Politics and magic make dangerous bedfellows.Deep within the Order, the seeds of corruption have taken root. While younger generations of the Gifted have embraced modern democratic values, a secret society of old-guard zealots seek a return to the past, when only European men of distinguished bloodlines held power.Now, three venerable European families and a maverick American each plot to seize control of the Order and shape it to their will. A cutthroat game of political intrigue will decide the winner; and the stakes couldn't be higher, for ruling the Order carries with it the power to grant—or deny—an afterlife.What begins as a battle of wills could turn into an all-out war. And magic could prove deadlier than any missile.
Jenna Black is your typical writer. Which means she's an "experience junkie." She got her BA in physical anthropology and French from Duke University.
Once upon a time, she dreamed she would be the next Jane Goodall, camping in the bush making fabulous discoveries about primate behavior. Then, during her senior year at Duke, she did some actual research in the field and made this shocking discovery: primates spend something like eighty percent of their time doing such exciting things as sleeping and eating.
Concluding that this discovery was her life's work in the field of primatology, she then moved on to such varied pastimes as grooming dogs and writing technical documentation. She is now a full-time author of fantasy, young adult, and romance novels.
When Jonas Farraday’s grandmother paid him a visit at his London townhouse, he seriously considered pretending not to be home, as undignified as that might be. However, as his butler had already let her in before coming to the library to inform Jonas she was here, he supposed the ruse wouldn’t be terribly convincing. He gave Nash an unpleasant glower.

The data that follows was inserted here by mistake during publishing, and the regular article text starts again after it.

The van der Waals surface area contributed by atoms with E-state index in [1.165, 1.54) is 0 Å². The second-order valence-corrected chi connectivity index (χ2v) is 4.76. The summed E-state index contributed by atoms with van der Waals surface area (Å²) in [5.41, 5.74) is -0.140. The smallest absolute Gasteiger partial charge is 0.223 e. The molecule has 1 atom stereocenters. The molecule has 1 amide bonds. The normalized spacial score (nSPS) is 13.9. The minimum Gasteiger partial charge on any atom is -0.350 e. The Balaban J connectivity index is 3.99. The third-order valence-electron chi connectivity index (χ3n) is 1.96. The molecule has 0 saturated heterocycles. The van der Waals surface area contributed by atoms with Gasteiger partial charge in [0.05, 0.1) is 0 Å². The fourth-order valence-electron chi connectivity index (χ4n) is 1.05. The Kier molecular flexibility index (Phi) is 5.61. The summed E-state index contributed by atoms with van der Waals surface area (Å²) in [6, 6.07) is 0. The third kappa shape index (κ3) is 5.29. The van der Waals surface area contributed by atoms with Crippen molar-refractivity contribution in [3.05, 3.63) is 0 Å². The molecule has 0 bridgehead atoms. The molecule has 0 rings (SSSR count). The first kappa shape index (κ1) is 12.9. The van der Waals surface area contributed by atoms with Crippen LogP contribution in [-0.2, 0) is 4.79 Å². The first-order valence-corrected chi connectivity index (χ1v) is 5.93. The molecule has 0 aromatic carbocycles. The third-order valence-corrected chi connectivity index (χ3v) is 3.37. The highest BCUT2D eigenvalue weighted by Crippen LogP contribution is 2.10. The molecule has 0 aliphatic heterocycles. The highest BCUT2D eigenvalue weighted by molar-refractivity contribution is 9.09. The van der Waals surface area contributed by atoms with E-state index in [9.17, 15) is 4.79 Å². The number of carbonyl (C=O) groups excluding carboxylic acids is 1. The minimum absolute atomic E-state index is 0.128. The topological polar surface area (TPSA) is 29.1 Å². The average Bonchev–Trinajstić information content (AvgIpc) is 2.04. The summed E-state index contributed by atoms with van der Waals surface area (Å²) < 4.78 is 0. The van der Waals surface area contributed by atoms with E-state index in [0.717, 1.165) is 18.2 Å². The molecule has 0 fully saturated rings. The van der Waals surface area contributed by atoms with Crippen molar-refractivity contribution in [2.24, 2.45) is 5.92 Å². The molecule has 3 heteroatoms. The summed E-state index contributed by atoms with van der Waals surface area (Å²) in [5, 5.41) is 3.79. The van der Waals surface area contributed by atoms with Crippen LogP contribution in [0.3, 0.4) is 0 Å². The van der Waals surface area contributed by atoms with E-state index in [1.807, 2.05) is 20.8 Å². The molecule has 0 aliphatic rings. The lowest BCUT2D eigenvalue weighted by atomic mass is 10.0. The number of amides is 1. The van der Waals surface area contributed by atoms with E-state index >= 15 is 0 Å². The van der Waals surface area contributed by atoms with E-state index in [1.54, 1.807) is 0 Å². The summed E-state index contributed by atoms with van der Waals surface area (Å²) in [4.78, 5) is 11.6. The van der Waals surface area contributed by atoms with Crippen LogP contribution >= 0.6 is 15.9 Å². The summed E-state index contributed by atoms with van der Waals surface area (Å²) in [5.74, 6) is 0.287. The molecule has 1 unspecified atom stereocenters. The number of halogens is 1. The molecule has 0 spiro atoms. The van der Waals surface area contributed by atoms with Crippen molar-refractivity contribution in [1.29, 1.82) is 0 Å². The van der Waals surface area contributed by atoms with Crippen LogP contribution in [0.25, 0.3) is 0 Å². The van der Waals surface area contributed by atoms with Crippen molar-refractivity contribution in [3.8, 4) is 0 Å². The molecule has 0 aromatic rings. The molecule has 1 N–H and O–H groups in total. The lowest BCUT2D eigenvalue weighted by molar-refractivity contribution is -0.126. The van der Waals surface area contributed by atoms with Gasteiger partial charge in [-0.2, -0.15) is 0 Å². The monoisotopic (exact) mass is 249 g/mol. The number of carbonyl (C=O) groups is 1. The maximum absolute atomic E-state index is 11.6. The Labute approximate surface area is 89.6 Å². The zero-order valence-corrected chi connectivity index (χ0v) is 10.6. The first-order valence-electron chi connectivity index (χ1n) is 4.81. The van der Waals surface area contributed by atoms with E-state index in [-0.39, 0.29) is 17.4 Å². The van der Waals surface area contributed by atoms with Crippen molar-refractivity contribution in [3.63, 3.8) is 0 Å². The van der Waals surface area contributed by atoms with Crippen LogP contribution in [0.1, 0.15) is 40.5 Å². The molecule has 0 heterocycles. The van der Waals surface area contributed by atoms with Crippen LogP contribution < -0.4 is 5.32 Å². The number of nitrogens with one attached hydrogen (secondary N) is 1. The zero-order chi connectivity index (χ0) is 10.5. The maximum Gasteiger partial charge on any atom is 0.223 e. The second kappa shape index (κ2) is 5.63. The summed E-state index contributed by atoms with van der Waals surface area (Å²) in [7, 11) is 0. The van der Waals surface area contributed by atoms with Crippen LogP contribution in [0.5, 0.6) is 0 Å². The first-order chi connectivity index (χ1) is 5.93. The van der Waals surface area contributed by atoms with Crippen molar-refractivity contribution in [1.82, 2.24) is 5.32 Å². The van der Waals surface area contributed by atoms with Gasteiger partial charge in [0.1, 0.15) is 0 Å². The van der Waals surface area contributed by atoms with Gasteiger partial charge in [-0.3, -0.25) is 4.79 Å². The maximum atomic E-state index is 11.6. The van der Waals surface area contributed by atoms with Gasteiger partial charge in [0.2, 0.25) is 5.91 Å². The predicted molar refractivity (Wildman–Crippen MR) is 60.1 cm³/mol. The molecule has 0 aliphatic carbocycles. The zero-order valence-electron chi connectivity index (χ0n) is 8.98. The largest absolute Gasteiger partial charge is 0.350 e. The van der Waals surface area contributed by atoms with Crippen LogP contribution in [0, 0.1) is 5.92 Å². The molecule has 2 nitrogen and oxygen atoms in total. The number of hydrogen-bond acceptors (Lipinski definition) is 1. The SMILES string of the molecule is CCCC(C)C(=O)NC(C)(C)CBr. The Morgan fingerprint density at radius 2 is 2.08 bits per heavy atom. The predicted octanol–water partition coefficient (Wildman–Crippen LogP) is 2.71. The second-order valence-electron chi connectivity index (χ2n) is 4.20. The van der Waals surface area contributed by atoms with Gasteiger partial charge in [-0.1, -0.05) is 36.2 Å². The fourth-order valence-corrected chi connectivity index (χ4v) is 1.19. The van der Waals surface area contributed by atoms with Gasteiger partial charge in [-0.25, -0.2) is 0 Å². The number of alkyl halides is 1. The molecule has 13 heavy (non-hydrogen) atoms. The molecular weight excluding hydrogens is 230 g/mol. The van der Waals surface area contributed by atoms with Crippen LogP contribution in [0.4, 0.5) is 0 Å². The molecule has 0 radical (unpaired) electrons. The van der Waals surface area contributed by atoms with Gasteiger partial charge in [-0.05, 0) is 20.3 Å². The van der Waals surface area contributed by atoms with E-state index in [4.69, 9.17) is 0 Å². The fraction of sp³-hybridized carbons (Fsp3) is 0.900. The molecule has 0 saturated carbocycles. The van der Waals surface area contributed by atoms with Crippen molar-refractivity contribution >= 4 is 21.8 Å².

“Couldn’t you have told her I was on holiday in Timbuktu?” he griped.
Nash grinned at him in the way his grandmother informed him was overly familiar. Then again, in her youth, employing an unGifted servant had been a serious faux pas, and she was inclined to view anything Nash said or did through that lens. “I presumed she would have been on the next plane to Timbuktu if I did.”
Jonas pinched the bridge of his nose. “And that would be a bad thing?”
“I could try to send her away if you’d like,” Nash offered, but apparently Rosemary Farraday had already tired of waiting, for she appeared at his elbow and fixed him with a withering scowl. Nash flushed to the roots of his graying hair and seemed to shrink in size despite being a full head taller than the old woman.
“I beg your pardon, ma’am,” he choked, and Rosemary curled her lip.
“I should hope so!” she said, emphasizing her outrage with a steady thump of her cane.
“That will be all, Nash,” Jonas said with a sigh of resignation.
“Very good, sir.” Nash turned tail and practically ran from the room.
Rosemary pursed her lips and shook her head as she looked after his retreating figure. “Really, Jonas, you let that man get away with far too much.”
“I suppose in the good old days you would have had him flogged for his impertinence,” Jonas replied drily.
Rosemary took a seat in front of his desk uninvited, her posture so rigid and arrow-straight his bones ached just to look at her. Her white and gray hair was shellacked into a schoolmarm bun, and she wore a no-nonsense navy blue skirt suit with sensible but expensive shoes. Other people’s grandmas were warm and comfortable and supportive; not so Jonas’s. She’d never baked a cookie in her life. “I’m sure you find yourself witty and amusing, but I assure you I do not share your opinion.”
How the woman could simultaneously hold such high expectations of him and hold him in such complete contempt, he wasn’t sure.